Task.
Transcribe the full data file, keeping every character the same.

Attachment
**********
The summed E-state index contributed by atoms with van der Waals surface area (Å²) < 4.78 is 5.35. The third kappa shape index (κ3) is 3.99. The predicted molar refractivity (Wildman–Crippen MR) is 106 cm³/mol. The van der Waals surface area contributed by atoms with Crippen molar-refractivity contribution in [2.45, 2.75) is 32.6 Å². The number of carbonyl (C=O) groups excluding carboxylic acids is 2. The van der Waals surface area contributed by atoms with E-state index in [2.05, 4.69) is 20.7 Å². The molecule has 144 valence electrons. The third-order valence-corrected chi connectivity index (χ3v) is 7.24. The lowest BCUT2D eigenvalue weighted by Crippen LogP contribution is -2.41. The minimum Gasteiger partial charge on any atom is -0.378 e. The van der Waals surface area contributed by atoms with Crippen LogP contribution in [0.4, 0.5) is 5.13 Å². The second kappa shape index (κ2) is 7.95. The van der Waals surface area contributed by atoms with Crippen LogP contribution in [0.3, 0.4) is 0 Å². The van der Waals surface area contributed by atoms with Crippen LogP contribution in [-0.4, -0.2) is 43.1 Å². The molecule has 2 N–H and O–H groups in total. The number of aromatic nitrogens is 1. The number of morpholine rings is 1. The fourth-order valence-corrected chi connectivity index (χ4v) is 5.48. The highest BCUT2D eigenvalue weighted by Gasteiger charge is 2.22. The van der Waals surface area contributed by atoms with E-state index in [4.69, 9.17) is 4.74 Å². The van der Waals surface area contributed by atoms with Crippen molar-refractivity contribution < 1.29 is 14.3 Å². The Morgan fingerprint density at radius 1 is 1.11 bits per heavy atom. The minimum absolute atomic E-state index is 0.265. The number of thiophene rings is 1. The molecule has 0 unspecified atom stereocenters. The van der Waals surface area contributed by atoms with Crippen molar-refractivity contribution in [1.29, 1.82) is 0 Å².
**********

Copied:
The summed E-state index contributed by atoms with van der Waals surface area (Å²) < 4.78 is 5.35. The third kappa shape index (κ3) is 3.99. The predicted molar refractivity (Wildman–Crippen MR) is 106 cm³/mol. The van der Waals surface area contributed by atoms with Crippen molar-refractivity contribution in [2.45, 2.75) is 32.6 Å². The number of carbonyl (C=O) groups excluding carboxylic acids is 2. The van der Waals surface area contributed by atoms with E-state index in [2.05, 4.69) is 20.7 Å². The molecule has 144 valence electrons. The third-order valence-corrected chi connectivity index (χ3v) is 7.24. The lowest BCUT2D eigenvalue weighted by Crippen LogP contribution is -2.41. The minimum Gasteiger partial charge on any atom is -0.378 e. The van der Waals surface area contributed by atoms with Crippen LogP contribution in [0.4, 0.5) is 5.13 Å². The second kappa shape index (κ2) is 7.95. The van der Waals surface area contributed by atoms with Crippen LogP contribution in [0.3, 0.4) is 0 Å². The van der Waals surface area contributed by atoms with Crippen LogP contribution in [-0.4, -0.2) is 43.1 Å². The molecule has 2 N–H and O–H groups in total. The number of aromatic nitrogens is 1. The number of morpholine rings is 1. The fourth-order valence-corrected chi connectivity index (χ4v) is 5.48. The highest BCUT2D eigenvalue weighted by Gasteiger charge is 2.22. The van der Waals surface area contributed by atoms with E-state index in [4.69, 9.17) is 4.74 Å². The van der Waals surface area contributed by atoms with Crippen molar-refractivity contribution < 1.29 is 14.3 Å². The Morgan fingerprint density at radius 1 is 1.11 bits per heavy atom. The minimum absolute atomic E-state index is 0.265. The number of thiophene rings is 1. The molecule has 0 unspecified atom stereocenters. The van der Waals surface area contributed by atoms with Crippen molar-refractivity contribution in [1.29, 1.82) is 0 Å².